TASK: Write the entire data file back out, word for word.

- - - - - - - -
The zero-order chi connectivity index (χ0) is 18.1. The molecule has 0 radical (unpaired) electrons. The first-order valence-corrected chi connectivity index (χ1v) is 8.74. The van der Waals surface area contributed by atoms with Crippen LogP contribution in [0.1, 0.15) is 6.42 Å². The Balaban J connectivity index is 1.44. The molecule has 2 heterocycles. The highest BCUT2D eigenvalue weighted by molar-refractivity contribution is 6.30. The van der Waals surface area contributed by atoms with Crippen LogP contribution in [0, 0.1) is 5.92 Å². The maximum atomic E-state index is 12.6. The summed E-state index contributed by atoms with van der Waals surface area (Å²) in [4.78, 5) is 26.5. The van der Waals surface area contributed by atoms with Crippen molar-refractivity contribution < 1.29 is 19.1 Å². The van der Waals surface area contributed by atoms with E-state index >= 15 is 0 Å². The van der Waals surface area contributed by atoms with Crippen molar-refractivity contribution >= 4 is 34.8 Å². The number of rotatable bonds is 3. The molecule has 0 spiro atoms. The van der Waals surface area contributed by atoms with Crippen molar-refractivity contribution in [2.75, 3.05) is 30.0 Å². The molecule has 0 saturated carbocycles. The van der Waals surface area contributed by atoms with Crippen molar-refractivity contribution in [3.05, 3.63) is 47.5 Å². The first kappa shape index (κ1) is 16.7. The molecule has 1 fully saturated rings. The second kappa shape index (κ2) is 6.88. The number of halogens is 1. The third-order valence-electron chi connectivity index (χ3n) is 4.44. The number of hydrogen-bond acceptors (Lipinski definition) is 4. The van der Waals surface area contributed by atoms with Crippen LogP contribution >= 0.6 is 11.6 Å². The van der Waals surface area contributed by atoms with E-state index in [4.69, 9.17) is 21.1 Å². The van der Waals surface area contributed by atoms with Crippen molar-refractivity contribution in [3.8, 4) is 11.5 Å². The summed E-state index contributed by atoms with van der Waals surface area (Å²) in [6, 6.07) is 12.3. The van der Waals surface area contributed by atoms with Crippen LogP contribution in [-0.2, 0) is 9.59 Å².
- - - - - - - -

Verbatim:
The zero-order chi connectivity index (χ0) is 18.1. The molecule has 0 radical (unpaired) electrons. The first-order valence-corrected chi connectivity index (χ1v) is 8.74. The van der Waals surface area contributed by atoms with Crippen LogP contribution in [0.1, 0.15) is 6.42 Å². The Balaban J connectivity index is 1.44. The molecule has 2 heterocycles. The highest BCUT2D eigenvalue weighted by molar-refractivity contribution is 6.30. The van der Waals surface area contributed by atoms with Crippen LogP contribution in [0, 0.1) is 5.92 Å². The maximum atomic E-state index is 12.6. The summed E-state index contributed by atoms with van der Waals surface area (Å²) in [4.78, 5) is 26.5. The van der Waals surface area contributed by atoms with Crippen molar-refractivity contribution < 1.29 is 19.1 Å². The van der Waals surface area contributed by atoms with E-state index >= 15 is 0 Å². The van der Waals surface area contributed by atoms with Crippen molar-refractivity contribution >= 4 is 34.8 Å². The number of rotatable bonds is 3. The molecule has 0 spiro atoms. The van der Waals surface area contributed by atoms with Crippen molar-refractivity contribution in [2.75, 3.05) is 30.0 Å². The molecule has 0 saturated carbocycles. The van der Waals surface area contributed by atoms with Crippen molar-refractivity contribution in [3.05, 3.63) is 47.5 Å². The first kappa shape index (κ1) is 16.7. The molecule has 1 fully saturated rings. The second kappa shape index (κ2) is 6.88. The number of halogens is 1. The third-order valence-electron chi connectivity index (χ3n) is 4.44. The number of hydrogen-bond acceptors (Lipinski definition) is 4. The van der Waals surface area contributed by atoms with Crippen LogP contribution >= 0.6 is 11.6 Å². The van der Waals surface area contributed by atoms with E-state index in [4.69, 9.17) is 21.1 Å². The van der Waals surface area contributed by atoms with Crippen molar-refractivity contribution in [3.8, 4) is 11.5 Å². The summed E-state index contributed by atoms with van der Waals surface area (Å²) in [6, 6.07) is 12.3. The van der Waals surface area contributed by atoms with Crippen LogP contribution in [-0.2, 0) is 9.59 Å².